This same lesson is taught to the Apostle Peter in Acts 10:9-11:18 where he is instructed by Jesus to eat all kinds of ‘unclean’ animals, that is foods which break the kosher laws. Through this event Peter and the other apostles are to learn not only that food does not make someone a true follower of God, or not but also that God will accept people from all over the world who will accept and follow Jesus.

Jesus ruling on the cleanness of all foods is not the end of the matter however, there is a third principle at stake in the Bible’s teaching on food.

The challenge as Christianity spreads through pluralistic Europe and beyond.

As Christianity spread throughout the Middle East, Europe, Asia and Africa it was not long before questions had to be answered as to how Christians could and should relate to their neighbours who worshipped the idols of various gods and goddesses.  One of the main bones of contention was over the eating of foods offered in sacrifice to these idols.

Could a Christian in good conscience as part of their worship of Jesus Christ, participate in the fellowship meals at the shrines?

Could they buy meat sold in the marketplaces that had been offered to a foreign god?

Was the food tainted by its associations with other religions or was it just as ‘clean’ for them to eat. And the reason this issue proved challenging was that it was not just a question of which types of food to eat – pork or beef etc.… But a question of what happened to the food once it had been prayed over, blessed or otherwise been offered to another god. The young church struggled with all these issues and more.

After the Apostle Paul’s initial missionary journey through Cypress and into Asia Minor these issues became very apparent and the Council of Jerusalem was the first Ecumenical Council held to decide on matters of church law. The findings of this council are laid out in Acts 15. On the question of whether Gentile (non-Jew) who becomes a Christian would be required to adopt the Jewish Kosher laws the answer came back a resounding, ‘no’ – upholding Jesus’s teaching and the teaching of the Apostle Peter as discussed above.

However, on the question of whether that meant that all food was therefore legitimate to eat – the council concluded “For it seemed good to the Holy Spirit and to us to lay upon you no greater burden than these essentials: that you abstain from things sacrificed to idols and from blood and from things strangled; if you keep yourselves free from such things, you will do well.” (Acts 15: 19-20 / 28-29).

Both the kinds of food described are tied up with non-Christian religious practices. And while this is not an outright ban, it is a very strong recommendation to which if the Christian adheres they ‘will do well.’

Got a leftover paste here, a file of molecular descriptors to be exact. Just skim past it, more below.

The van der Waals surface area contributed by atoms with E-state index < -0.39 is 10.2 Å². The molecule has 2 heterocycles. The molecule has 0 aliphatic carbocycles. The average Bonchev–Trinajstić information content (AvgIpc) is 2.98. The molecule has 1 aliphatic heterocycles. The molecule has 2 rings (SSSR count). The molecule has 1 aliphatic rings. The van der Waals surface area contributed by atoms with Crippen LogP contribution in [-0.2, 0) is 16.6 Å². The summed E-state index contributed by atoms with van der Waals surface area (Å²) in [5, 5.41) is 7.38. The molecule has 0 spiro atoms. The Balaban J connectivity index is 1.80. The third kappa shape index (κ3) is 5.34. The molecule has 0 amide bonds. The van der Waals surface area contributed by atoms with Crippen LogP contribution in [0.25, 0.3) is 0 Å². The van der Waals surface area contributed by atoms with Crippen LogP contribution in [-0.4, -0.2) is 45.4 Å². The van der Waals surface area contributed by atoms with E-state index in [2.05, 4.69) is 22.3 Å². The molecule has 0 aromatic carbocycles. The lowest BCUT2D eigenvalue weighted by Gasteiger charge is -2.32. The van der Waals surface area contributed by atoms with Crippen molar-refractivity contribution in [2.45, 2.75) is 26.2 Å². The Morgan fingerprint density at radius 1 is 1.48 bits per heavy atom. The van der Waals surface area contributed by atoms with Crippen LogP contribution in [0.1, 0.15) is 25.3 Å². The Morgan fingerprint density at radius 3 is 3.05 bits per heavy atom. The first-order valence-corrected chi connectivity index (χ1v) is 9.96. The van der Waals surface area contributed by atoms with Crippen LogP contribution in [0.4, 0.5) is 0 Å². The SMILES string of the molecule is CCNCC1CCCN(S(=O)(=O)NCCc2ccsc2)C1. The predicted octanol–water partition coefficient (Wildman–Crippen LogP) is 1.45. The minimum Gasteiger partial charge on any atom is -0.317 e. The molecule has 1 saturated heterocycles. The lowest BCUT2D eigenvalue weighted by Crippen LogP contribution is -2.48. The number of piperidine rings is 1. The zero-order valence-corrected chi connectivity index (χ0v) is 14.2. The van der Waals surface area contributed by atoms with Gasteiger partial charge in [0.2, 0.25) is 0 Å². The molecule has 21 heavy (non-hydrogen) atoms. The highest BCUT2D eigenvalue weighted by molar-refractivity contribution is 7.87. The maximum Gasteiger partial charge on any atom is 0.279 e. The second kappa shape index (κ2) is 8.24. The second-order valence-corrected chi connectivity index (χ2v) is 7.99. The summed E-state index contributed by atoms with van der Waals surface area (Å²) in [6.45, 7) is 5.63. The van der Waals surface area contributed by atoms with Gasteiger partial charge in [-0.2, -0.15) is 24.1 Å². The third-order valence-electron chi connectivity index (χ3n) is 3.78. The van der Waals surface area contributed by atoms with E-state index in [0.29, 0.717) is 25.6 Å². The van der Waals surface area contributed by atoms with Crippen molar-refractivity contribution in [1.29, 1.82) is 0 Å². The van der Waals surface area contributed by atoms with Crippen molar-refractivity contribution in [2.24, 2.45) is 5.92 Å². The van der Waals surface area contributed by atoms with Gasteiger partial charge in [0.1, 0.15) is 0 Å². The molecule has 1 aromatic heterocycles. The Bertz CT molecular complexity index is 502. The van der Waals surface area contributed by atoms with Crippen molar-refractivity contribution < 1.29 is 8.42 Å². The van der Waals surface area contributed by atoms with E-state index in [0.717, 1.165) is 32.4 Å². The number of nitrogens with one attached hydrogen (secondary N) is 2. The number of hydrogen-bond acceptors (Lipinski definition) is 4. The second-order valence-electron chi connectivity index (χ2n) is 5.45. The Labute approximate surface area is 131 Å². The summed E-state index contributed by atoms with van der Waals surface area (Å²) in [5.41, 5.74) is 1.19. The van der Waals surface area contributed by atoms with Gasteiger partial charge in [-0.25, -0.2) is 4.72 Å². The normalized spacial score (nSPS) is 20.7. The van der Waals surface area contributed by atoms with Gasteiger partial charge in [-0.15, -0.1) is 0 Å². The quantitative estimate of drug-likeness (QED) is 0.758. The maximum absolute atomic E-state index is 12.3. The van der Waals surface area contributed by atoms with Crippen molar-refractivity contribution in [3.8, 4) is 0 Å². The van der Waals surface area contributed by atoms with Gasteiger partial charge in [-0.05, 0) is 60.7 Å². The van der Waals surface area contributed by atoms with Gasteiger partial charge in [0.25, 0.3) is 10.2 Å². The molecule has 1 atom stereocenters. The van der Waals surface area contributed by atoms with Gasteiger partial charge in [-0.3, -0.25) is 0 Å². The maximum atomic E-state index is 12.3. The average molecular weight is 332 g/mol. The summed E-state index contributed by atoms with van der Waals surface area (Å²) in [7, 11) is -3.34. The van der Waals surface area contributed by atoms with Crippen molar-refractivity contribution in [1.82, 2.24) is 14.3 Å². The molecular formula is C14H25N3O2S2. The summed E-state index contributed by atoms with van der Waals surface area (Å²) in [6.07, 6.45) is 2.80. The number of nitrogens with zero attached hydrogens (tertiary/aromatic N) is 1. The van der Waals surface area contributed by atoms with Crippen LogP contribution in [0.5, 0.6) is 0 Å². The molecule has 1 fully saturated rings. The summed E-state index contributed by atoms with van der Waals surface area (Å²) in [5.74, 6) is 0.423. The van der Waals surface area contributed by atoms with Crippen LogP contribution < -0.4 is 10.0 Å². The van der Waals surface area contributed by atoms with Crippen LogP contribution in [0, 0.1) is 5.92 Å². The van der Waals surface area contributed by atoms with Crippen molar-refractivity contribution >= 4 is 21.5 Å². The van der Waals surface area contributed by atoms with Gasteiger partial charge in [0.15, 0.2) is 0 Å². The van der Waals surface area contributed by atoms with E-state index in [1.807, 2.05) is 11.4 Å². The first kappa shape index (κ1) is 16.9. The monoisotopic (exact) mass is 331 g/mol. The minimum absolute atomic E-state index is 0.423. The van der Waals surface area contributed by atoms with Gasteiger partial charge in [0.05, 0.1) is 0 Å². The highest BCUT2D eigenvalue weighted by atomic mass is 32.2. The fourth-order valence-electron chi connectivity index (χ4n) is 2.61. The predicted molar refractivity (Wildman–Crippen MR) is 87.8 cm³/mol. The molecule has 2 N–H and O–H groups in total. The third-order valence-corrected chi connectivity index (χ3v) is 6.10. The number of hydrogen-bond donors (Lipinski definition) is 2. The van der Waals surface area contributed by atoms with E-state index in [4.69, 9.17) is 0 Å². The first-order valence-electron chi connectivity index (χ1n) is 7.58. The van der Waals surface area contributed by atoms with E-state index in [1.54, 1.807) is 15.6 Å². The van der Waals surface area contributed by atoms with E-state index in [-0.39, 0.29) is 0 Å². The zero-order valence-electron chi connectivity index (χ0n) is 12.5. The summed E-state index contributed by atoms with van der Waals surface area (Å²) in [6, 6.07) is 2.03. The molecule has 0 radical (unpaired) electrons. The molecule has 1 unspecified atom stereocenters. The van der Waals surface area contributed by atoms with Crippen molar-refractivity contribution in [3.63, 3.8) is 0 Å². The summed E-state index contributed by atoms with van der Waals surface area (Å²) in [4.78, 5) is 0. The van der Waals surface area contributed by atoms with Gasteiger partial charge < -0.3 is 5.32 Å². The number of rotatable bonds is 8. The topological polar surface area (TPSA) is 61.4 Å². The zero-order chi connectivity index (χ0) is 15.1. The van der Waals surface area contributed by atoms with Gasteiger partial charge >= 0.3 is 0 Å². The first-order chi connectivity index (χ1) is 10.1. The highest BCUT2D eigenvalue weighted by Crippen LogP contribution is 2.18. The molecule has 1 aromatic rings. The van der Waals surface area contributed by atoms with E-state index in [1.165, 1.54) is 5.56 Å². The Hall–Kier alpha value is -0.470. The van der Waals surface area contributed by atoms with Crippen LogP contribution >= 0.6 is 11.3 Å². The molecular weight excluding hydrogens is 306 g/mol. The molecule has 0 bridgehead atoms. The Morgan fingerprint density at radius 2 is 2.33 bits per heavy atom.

It is not until the Apostle Paul writes a reply to the church in Corinth, which he founded, who have again raised these matters, that we discover why the Christian ‘does well’ not to eat this kind of food. The issue the Christians in Corinth have raised is regards participating in the feasts at the local temples to the gods and goddesses of Greece and Rome. The initial answer Paul gives runs along the following lines.

       a) Food is food and all food is from God and is OK to eat (1 Corinthians 8:8)
       also see (Romans 14:6)

       b) However there are all kinds of Christians who don’t understand that fully and who will         be tempted to sin against their conscience if they see another Christian feasting down at           these temples. They will be tempted to join in with what they consider to be wrong                     behaviour for which they will be judged.
       (1 Corinthians 8:9-10) also see (Romans 14:2-3)

       c) Therefore for the sake of the weaker believer never eat food down at the pagan temples         and by extension any food that causes other Christians to stumble. (1 Corinthians 8:11-             12)  also see (Romans 14:13)

However, Paul returns to the discussion two chapters later in looking into other cases, notably buying meat bought in pagan markets which has been sacrificed to other gods, and dining at the houses of people from other faiths whose food likewise has been offered to other gods.

      d) Paul then draws a strong implication from this: “What do I imply then? That food                  offered to idols is anything? No, I imply that what pagans sacrifice they offer to demons            and not to God. I do not want you to be partakers with demons. You cannot drink the cup        of the Lord and the cup of demons. You cannot partake of the table of the Lord and the            table of demons.” (1 Corinthians 10:19-21)